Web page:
Systematic pediatric care plays a key role in addressing the early life complications of CL/P. Access to such care during the neonatal period is critical for identifying and treating complications and educating parents in feeding and other care practices. There have been no large-scale studies of CL/P impacts on mortality and hospitalizations in less developed countries and of the effects of systematic pediatric care on these risks. This study assesses the effects of a systematic pediatric care program on neonatal mortality and hospitalizations of infants with CL/P in South America. The study background and methods have been described in greater detail elsewhere [26]. This paper reports the intervention effects on mortality and hospitalization use.

Methods

Setting and Participants

The study intervention population included a consecutive series of in-hospital live-born infants with any form of isolated or associated typical CL/P, between January 1, 2003 and December 31, 2005 in 47 hospitals in Argentina, Brazil, Bolivia, Chile, Colombia, Ecuador and Venezuela [26]. The isolated group had no other major birth defects besides CL/P and no syndromes including those with or without chromosomal abnormalities. Pierre-Robin was considered as isolated cleft palate. Associated cases were identified using physical exams and medical expert review [27]. The control population included all infants with typical CL/P born between January 1, 2001 and December 31, 2002 in the same study hospitals as the intervention group. The same definitions for isolated and associated status were used for the treatment and control groups. Table 1 reports the distribution of the other birth defects in the associated treatment and control groups. The investigators considered randomizing the prospectively enrolled group into control and intervention groups to be unethical given that the study's intervention represents the standard of care in developed countries such as the United States, where early and regular evaluation of infants with oral clefts within the neonatal period is emphasized [28].

Table 1. Distribution of Birth Defects in the Treatment and Control Associated Groups

The study hospitals were affiliated with the Latin American Collaborative Study of Congenital Malformations (ECLAMC), which is a birth defect surveillance and research program throughout South America [29]. ECLAMC involves collaboration with pediatricians who monitor birth defect occurrence in their hospitals and collect birth record data on affected and unaffected infants. The ECLAMC pediatricians were responsible for identifying and enrolling infants into the study and providing the intervention.

The intervention sample included 663 infants enrolled within 48 hours after birth and before hospital discharge. The sample represents 94% of eligible potential subjects (707 cases). The other potential subjects did not consent to the study. Parental consent was obtained from each child's parent(s) before participation.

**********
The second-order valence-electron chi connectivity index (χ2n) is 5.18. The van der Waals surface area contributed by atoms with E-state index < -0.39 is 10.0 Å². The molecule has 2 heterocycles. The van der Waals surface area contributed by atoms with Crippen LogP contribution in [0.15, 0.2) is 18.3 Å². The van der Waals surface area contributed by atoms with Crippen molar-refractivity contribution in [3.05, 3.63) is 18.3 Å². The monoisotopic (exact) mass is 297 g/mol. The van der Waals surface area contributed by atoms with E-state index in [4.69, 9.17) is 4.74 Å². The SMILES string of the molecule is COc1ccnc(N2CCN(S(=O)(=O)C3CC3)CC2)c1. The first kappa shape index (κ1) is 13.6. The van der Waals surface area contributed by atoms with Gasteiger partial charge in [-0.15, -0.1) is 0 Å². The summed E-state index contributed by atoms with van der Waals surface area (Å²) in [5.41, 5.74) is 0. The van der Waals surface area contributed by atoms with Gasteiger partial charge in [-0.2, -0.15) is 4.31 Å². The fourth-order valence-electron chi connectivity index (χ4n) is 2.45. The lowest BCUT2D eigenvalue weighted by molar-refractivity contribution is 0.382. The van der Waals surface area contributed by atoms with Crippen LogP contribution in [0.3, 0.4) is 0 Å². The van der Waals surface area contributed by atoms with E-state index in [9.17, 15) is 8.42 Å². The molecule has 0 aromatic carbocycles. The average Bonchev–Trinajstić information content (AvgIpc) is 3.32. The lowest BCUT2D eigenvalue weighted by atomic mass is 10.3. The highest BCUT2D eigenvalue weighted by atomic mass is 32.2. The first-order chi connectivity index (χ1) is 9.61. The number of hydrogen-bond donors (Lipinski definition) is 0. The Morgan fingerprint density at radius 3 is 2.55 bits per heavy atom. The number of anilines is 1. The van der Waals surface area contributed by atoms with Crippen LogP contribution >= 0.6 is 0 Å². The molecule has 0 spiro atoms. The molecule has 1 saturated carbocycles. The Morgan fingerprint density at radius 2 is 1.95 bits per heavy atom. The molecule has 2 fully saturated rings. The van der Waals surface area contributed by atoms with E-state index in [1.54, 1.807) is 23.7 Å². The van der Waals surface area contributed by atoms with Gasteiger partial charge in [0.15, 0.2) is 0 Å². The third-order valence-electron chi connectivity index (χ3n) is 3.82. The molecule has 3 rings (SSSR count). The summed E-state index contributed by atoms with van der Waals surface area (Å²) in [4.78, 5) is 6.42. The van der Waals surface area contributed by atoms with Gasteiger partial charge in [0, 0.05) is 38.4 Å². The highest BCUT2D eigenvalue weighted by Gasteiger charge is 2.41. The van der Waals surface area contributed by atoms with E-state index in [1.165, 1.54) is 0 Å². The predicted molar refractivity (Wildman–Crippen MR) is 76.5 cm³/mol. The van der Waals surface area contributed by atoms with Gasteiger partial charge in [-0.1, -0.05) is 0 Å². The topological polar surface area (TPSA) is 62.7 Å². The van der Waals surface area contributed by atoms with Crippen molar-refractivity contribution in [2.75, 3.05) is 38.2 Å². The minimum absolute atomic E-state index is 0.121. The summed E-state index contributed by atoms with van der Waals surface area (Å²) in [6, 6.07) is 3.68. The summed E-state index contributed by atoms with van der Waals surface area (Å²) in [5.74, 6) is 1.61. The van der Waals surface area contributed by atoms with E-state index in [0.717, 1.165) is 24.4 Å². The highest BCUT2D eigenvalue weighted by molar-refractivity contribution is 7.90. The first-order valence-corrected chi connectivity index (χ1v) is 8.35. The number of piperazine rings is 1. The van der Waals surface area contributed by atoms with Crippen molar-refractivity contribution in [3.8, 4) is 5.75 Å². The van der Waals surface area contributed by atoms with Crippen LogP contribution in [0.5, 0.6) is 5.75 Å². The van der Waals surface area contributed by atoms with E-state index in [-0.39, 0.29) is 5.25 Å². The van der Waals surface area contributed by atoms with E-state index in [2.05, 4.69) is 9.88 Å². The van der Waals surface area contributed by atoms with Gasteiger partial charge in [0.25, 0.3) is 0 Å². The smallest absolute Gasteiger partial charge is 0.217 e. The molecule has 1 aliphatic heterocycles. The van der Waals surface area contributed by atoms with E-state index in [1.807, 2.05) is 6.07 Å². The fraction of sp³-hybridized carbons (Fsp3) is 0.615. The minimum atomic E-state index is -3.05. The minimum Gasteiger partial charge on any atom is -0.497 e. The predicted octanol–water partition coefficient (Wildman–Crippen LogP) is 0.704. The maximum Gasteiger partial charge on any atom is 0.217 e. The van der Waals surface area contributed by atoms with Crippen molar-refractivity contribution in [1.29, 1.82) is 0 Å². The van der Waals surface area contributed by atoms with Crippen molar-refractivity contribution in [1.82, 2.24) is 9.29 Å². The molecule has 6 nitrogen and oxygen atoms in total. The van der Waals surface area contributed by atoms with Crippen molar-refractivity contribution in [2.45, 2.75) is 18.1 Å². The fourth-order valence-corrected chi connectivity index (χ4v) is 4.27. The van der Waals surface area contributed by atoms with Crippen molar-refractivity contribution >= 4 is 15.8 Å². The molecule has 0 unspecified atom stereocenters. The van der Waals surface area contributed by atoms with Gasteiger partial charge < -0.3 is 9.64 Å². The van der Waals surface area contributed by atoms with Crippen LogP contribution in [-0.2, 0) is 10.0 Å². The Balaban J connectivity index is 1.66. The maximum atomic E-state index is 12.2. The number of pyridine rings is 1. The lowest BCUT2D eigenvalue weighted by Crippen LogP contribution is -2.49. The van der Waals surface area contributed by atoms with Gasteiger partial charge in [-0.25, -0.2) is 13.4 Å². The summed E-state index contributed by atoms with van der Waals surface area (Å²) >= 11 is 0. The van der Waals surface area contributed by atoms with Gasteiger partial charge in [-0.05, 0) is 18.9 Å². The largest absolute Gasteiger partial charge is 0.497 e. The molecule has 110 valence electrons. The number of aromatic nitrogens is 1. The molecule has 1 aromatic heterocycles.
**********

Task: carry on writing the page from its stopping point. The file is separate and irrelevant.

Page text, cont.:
The control sample included 456 infants who represent 91% of potential control subjects (499 cases). The non-intervened control group had received the medical care available in the community, which is unmeasured but is thought to vary between the various communities included in the study and to be less intensive and systematic on average than the study intervention. The study pediatricians identified the control group from the ECLAMC and hospital birth records and conducted phone and/or in-person interviews with parents to obtain data on infant survival and hospitalizations. The pediatricians also abstracted related information from the infants' hospital charts.

As described below, the intervention started at the 7th day of life. Therefore, all infants who died before the 7th day were excluded from the analysis as they had not received the intervention as defined in the protocol, resulting in a final sample of 543 infants in the intervention group and 372 controls for the survival analysis.

Table 2 presents a comparison of baseline health and other relevant characteristics between the study populations and enrolled samples by intervention status. There were no statistically significant differences between the study populations and samples, suggesting no sample selection bias due to parental consenting into the study. The sample is geographically and socioeconomically diverse, which enhances its representativeness of the infant populations in the study countries. The majority of infants in the study countries are thought to be born in healthcare institutions [30]. The WHO reports that rates of births attended by skilled health personnel, most of which are expected to have occurred in healthcare institutions, ranged from about 61% in Bolivia to ~100% in Chile in 2003-2005 [31]. The study results are generalizable to in-hospital born infants, who represent the majority of infants in the study populations.

Table 2. Distribution of Study Variables in the Population and Study Samples by Intervention Group

The study was approved by the University of Iowa IRB (protocol ID 200109029).

Neonatal Pediatric Care Intervention